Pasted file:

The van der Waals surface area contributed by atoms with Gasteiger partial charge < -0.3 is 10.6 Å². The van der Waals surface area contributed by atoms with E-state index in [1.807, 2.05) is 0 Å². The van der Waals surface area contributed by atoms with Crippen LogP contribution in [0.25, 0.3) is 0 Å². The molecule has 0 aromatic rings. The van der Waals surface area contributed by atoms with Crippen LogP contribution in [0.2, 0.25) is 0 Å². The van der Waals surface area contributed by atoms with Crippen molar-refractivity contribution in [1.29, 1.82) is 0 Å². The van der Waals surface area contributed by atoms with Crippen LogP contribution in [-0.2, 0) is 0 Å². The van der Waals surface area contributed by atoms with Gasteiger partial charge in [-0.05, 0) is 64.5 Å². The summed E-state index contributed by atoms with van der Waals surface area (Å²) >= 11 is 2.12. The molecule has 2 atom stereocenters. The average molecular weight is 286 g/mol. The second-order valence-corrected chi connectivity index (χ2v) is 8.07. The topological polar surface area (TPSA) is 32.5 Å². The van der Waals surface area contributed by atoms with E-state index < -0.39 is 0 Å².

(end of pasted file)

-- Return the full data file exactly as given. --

The van der Waals surface area contributed by atoms with Gasteiger partial charge < -0.3 is 10.6 Å². The van der Waals surface area contributed by atoms with E-state index in [1.807, 2.05) is 0 Å². The van der Waals surface area contributed by atoms with Crippen LogP contribution in [0.25, 0.3) is 0 Å². The molecule has 0 aromatic rings. The van der Waals surface area contributed by atoms with Crippen LogP contribution in [0.2, 0.25) is 0 Å². The van der Waals surface area contributed by atoms with Crippen molar-refractivity contribution in [1.29, 1.82) is 0 Å². The van der Waals surface area contributed by atoms with Crippen LogP contribution in [-0.2, 0) is 0 Å². The van der Waals surface area contributed by atoms with Gasteiger partial charge in [-0.05, 0) is 64.5 Å². The summed E-state index contributed by atoms with van der Waals surface area (Å²) >= 11 is 2.12. The molecule has 2 atom stereocenters. The average molecular weight is 286 g/mol. The second-order valence-corrected chi connectivity index (χ2v) is 8.07. The topological polar surface area (TPSA) is 32.5 Å². The van der Waals surface area contributed by atoms with E-state index < -0.39 is 0 Å².